No. 3 Tuesday, 31st October 2000
Good morning. One of my children’s favourite stories is The Giving Tree - about how a tree showed friendship to a young boy. At first the tree gave the lad shelter, fruit and play. Later, when the grown man wished to travel the seas, the tree gave his body to build the ship.
Sri Chaitanya said:-
“When a tree is cut down, it does not protest. When drying up it does not ask for water. It tolerates summer’s heat and winter’s cold, yet it always offers shelter to others. It delivers its fruits, flowers and whatever it possesses to everyone. In the same way, we should never expect honour from others, but always offer all respect to them, knowing that God is also within their hearts. In this humble frame of mind, it is possible to chant the name of God without impediment.”
In the third of his Shikshatakam verses, the Hindu saint, Sri Chaitanya also praises trees – particularly for their qualities of humility and tolerance. Sri Chaitanya wonders if this is the key to the successful performance of our devotional practices. However diligent we may be in spiritual life, the natural awakening of our relationship with God may be obstructed by a sense of pride. We are all, indeed, special and dear to God in a unique way, but that cannot allow us to consider ourselves superior to or more deserving than anyone else.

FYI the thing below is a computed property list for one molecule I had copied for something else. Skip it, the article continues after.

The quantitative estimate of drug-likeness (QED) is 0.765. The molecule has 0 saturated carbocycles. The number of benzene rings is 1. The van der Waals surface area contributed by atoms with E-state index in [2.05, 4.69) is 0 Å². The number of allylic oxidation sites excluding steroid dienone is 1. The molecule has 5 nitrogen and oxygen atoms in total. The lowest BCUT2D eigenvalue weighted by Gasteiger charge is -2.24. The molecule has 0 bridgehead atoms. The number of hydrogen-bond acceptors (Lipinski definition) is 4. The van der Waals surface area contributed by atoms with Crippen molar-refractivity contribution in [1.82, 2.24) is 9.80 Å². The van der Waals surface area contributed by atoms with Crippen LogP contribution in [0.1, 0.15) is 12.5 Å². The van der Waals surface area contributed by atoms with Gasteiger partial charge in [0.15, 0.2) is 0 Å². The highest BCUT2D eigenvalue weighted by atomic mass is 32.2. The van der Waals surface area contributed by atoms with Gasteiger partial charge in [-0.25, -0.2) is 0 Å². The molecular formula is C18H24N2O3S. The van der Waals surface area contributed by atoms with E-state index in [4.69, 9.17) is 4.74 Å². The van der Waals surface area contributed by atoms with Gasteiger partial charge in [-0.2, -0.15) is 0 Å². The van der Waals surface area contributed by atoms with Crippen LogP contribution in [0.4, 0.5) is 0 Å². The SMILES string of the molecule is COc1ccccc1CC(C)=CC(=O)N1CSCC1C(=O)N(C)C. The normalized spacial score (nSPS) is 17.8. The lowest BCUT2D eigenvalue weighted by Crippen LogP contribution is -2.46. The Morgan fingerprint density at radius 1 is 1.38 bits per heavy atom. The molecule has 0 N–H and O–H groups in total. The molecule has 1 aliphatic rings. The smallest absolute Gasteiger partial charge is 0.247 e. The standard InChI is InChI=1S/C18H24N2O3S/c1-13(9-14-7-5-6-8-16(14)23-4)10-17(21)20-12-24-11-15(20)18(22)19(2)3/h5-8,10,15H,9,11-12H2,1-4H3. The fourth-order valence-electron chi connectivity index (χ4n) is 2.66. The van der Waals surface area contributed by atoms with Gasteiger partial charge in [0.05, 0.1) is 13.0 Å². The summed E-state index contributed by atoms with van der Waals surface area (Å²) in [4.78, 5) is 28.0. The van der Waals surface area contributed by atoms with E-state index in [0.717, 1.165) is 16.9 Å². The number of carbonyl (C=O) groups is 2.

“Our dear Lord, May we find solace in our relationship with You. May we never cause any anxiety for other living beings, either by our actions, our words or our thoughts. May we respect all others and devote ourselves to their welfare and to Your service.”
No. 4 Wednesday, 1st November 2000
As part of my work, I meet many people involved in the field of personal development seminars. Generally, the focus is on helping people to fulfil their potential in life, to achieve their deepest desires. Often, the seminars involve a spiritual dimension. I have heard comments that this seems an easy type of spirituality – one that is concerned with getting rather than giving.